We remember them

We will remember in our own ways.

They shall grow not old, as we that are left grow old:
Age shall not weary them, nor the years condemn.
At the going down of the sun and in the morning
We will remember them.

– For The Fallen, Laurence Binyon

– “The Last Post” ANZAC anthem by Band of the Royal Regiment of New Zealand Artillery.

The war memorial I attended every year as a child.

I haven’t been to an ANZAC service since my childhood. I remember in my own way.

Both my grandfathers served in France in the First World War. One was shot in the chest, the other got a medal on his chest. So many could have got either. Or both.

I sometimes think I was lucky my grandfathers survived the war, and then I realise that many of those who died never had the chance to have children or grandchildren. Both my parents were born after the war so if either of my grandfathers hadn’t survived I would never have been.

I can remember.

Leave a comment


  1. Lest we forget…

  2. kittycatkin

     /  25th April 2015

    I was privileged to know an old man who was at Gallipoli. When I was a young girl, the old war veterans were the WWI soldiers & I knew others who’d been at the Somme and other places, but can’t now remember who was where. Many of them who had put all that behind them had the most appalling flashbacks and nightmares in old age; I am prone to horrible nightmares, but I imagine that my worst ones are pleasant dreams by comparison. I will never forget being at Ypres on a filthy November night, Sleet and snow coming down horizontally-the wreaths being blown along the bridge-and all those pillars covered with names. It was so bad that we should not really have been on the road (by the time it became really appalling we were on our way and kept going) on the way there, but we had a commitment. We were so late (and we were with a Belgian who knew the country, of course) that we lost the way & they thought we were not coming, I ran into the church just as the announcement was being made that we must have been prevented.

    The soldiers were fighting in that !!! Being in it for a few minutes was bad enough. I kept thinking this morning that if they could be there in that, I could be at the Dawn Parade and not stay in bed while my husband went alone.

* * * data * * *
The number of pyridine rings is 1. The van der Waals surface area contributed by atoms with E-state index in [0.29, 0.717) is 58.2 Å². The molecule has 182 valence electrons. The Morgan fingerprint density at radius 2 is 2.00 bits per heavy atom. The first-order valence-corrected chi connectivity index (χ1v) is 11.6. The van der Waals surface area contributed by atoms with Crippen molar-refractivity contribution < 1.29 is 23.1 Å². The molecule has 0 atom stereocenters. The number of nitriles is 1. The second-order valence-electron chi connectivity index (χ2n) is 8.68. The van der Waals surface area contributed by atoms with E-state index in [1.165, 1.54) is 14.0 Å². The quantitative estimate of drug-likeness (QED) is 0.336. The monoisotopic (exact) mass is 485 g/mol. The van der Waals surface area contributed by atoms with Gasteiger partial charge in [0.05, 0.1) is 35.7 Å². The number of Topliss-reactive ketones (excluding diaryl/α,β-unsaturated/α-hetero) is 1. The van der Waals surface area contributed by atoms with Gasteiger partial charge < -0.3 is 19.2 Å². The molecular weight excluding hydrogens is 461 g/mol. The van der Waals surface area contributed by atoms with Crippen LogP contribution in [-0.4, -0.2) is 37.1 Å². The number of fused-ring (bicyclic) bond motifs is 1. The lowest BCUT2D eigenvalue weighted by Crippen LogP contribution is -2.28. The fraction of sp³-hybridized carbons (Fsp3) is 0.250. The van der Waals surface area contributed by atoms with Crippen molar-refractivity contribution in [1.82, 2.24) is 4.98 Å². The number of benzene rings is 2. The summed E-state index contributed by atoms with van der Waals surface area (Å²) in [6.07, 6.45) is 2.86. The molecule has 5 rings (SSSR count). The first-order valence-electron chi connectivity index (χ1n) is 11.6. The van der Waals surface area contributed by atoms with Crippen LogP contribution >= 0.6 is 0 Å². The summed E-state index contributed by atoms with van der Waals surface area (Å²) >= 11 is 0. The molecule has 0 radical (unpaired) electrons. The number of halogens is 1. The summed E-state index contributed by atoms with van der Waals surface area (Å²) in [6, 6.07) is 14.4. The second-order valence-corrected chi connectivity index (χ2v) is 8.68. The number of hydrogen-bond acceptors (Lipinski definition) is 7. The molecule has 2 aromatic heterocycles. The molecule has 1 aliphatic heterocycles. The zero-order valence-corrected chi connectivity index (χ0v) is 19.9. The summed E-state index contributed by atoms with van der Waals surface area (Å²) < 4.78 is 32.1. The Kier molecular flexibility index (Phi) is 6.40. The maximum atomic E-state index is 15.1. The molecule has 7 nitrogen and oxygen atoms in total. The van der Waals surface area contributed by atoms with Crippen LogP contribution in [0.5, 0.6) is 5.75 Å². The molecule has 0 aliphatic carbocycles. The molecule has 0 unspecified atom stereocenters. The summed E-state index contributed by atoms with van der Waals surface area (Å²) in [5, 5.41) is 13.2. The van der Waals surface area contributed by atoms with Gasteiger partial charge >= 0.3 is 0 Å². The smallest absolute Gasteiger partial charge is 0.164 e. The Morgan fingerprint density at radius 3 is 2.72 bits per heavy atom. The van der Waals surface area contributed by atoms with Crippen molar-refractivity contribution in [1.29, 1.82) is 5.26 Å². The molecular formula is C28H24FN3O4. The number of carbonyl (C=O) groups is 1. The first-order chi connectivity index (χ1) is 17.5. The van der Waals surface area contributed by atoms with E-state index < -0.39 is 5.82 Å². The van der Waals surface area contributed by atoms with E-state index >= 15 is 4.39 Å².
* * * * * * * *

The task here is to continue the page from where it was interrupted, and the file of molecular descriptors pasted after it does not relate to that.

3. kittycatkin

     /  25th April 2015

    Believe it or not, while everyone else was reverently listening, a woman near me was-yes, she kept pulling out her phone and gazing at it as she scrolled down. Not a very young woman, either, The young ones showed great respect, even the children.

    Nobody’s that important that they need to check their messages at that hour.

  4. Alan Wilkinson

     /  25th April 2015

    I’ve been to the Suda Bay cemetery on Crete where there are hundreds of NZ soldiers from WW2 buried, many unnamed. Very, very sad place.

  5. Missy

     /  25th April 2015

    I attended the Dawn Service at the Australian Embassy in Beijing this morning, it is the first one I have attended outside of either NZ or Australian. It was truly a joint service, more so than those I attended in Australia, in fact it was an international service with the US Marines providing the catafalque guard, and the bugler from the PLA. The Ode was read in English and Maori, and both Ambassadors spoke, as well as children from NZ and Australia.

    Unlike services in NZ it was pretty light when it started at 0515, so we weren’t really in the dark. Afterward I spent the afternoon with some Aussies, Kiwis, (and the odd one or two other nationality), drinking, eating, watching the Gallipoli Service, and then some sport, and of course an obligatory game or 5 of two-up. 🙂

    All in all I found I was more reflective at this service than I have been at services in NZ, and it was nice to gather with Kiwis and Aussies to remember and reflect on this part of our shared history.


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